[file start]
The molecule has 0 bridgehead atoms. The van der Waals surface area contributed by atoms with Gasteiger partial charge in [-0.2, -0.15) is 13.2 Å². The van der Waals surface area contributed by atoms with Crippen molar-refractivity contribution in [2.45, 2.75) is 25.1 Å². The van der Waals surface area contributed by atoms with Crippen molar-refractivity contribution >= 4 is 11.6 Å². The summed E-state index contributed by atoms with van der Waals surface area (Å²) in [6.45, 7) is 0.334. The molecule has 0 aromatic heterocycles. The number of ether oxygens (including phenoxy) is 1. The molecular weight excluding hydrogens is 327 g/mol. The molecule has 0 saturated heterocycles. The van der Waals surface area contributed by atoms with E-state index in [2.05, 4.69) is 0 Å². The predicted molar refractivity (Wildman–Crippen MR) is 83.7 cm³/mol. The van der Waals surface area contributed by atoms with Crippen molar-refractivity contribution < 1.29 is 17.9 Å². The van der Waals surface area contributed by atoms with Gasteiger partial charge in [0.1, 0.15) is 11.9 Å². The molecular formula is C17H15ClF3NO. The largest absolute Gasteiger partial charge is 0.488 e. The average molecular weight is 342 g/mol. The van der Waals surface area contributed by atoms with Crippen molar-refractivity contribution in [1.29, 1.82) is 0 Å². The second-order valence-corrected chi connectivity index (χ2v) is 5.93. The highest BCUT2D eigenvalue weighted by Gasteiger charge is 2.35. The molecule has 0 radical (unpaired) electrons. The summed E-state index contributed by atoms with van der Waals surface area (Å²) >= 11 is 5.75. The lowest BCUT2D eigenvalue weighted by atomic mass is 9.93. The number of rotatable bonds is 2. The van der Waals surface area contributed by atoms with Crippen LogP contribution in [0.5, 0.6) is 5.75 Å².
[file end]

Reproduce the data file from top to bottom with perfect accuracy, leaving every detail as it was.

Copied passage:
The molecule has 0 bridgehead atoms. The van der Waals surface area contributed by atoms with Gasteiger partial charge in [-0.2, -0.15) is 13.2 Å². The van der Waals surface area contributed by atoms with Crippen molar-refractivity contribution in [2.45, 2.75) is 25.1 Å². The van der Waals surface area contributed by atoms with Crippen molar-refractivity contribution >= 4 is 11.6 Å². The summed E-state index contributed by atoms with van der Waals surface area (Å²) in [6.45, 7) is 0.334. The molecule has 0 aromatic heterocycles. The number of ether oxygens (including phenoxy) is 1. The molecular weight excluding hydrogens is 327 g/mol. The molecule has 0 saturated heterocycles. The van der Waals surface area contributed by atoms with E-state index in [2.05, 4.69) is 0 Å². The predicted molar refractivity (Wildman–Crippen MR) is 83.7 cm³/mol. The van der Waals surface area contributed by atoms with Crippen molar-refractivity contribution < 1.29 is 17.9 Å². The van der Waals surface area contributed by atoms with Gasteiger partial charge in [0.1, 0.15) is 11.9 Å². The molecular formula is C17H15ClF3NO. The largest absolute Gasteiger partial charge is 0.488 e. The average molecular weight is 342 g/mol. The van der Waals surface area contributed by atoms with Crippen molar-refractivity contribution in [1.29, 1.82) is 0 Å². The second-order valence-corrected chi connectivity index (χ2v) is 5.93. The highest BCUT2D eigenvalue weighted by Gasteiger charge is 2.35. The molecule has 0 radical (unpaired) electrons. The summed E-state index contributed by atoms with van der Waals surface area (Å²) >= 11 is 5.75. The lowest BCUT2D eigenvalue weighted by atomic mass is 9.93. The number of rotatable bonds is 2. The van der Waals surface area contributed by atoms with Crippen LogP contribution in [0.5, 0.6) is 5.75 Å².